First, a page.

Why it’s annoying: If you think this is polite in any way you need to find One-Up Johnny so you can join him in outer space.
Scenario # 1: Imagine that you stopped to ask some random guy armed with a guidebook where the bathroom was and lucky for you, he’s well versed in all the public bathrooms in the city and you spend a good fifteen minutes of intense voluntary bladder control just listening to him give you directions to each one of them until you feel like you just pissed your pants.
See? Not a single period in sight. Oversharing.
Scenario # 2:
“Hi, I just got here. Extremely excited for the first leg of my Southeast Asian trip.”
“Yeah? I’ve been here for a week now. My acne problems did flare up the first couple of days but nothing a good ointment can’t fix. The scabs are starting to heal already, want to see?”
Ugh. Too much information for a first meeting, brah.
I suppose the first scenario is another way to ‘one-up’ with some subtlety. An approach often deployed by one so knowledgeable without the tact of the wise. Scenario two, however, is just stepping over personal boundaries. Stranger comfort is what I call it.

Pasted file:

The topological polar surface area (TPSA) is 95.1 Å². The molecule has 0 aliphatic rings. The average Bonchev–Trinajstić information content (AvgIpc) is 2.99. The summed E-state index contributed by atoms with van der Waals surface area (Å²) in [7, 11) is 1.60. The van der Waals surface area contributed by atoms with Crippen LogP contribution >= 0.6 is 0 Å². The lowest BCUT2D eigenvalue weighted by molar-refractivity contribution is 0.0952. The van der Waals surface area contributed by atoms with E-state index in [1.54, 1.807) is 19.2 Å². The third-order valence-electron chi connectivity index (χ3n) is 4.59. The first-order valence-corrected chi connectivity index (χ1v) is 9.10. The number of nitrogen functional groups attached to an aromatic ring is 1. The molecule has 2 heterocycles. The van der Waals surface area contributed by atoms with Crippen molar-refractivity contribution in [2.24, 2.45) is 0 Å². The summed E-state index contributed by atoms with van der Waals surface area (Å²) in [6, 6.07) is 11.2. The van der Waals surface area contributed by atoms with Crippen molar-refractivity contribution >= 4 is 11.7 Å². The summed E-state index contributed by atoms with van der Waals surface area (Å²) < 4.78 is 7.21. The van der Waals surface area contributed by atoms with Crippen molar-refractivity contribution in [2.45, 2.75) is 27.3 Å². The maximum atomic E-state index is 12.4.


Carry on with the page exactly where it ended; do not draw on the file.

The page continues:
Why it’s annoying: It takes up too much time. It sounds like bragging. It could also lead to certain… details one should not be hearing about. At all.
“Lazy Sunday, huh? Let’s give this baby a little strum.”
“Give it here, man. I know a killer tune. Been playing the guitar even before I could walk.”
“Great. I’ll go make us some pasta. The host said we could use the kitchen any time.”
“Hold it! I know a great recipe. You might want to leave that to me. Let me get this guitar off first.”
Wow, another fine derivative of one-upping in its least obvious form. It could go both ways though: either you end up doing nothing, which is a good thing or you end up doing nothing, which is also a sad thing. Somebody should get THIS guy his own TEDx talk on ‘How to Be the Only Human Being on Planet Earth.’
Why it’s annoying: They can come off as a nice little egocentric know-it-all. Just like everyone else.
“Don’t they have toilet paper? I paid a dollar to use this place!”
“Our dumpsters back home look better than this stupid hostel.”
“No ice for my soda?!”
“The other airline lets me bring my water bottle in the cabin! You should too – are you kidding me?”
“The guidebook says there’s supposed to be a macaron shop here. Where is it? Where the f- is it! Answer meee!”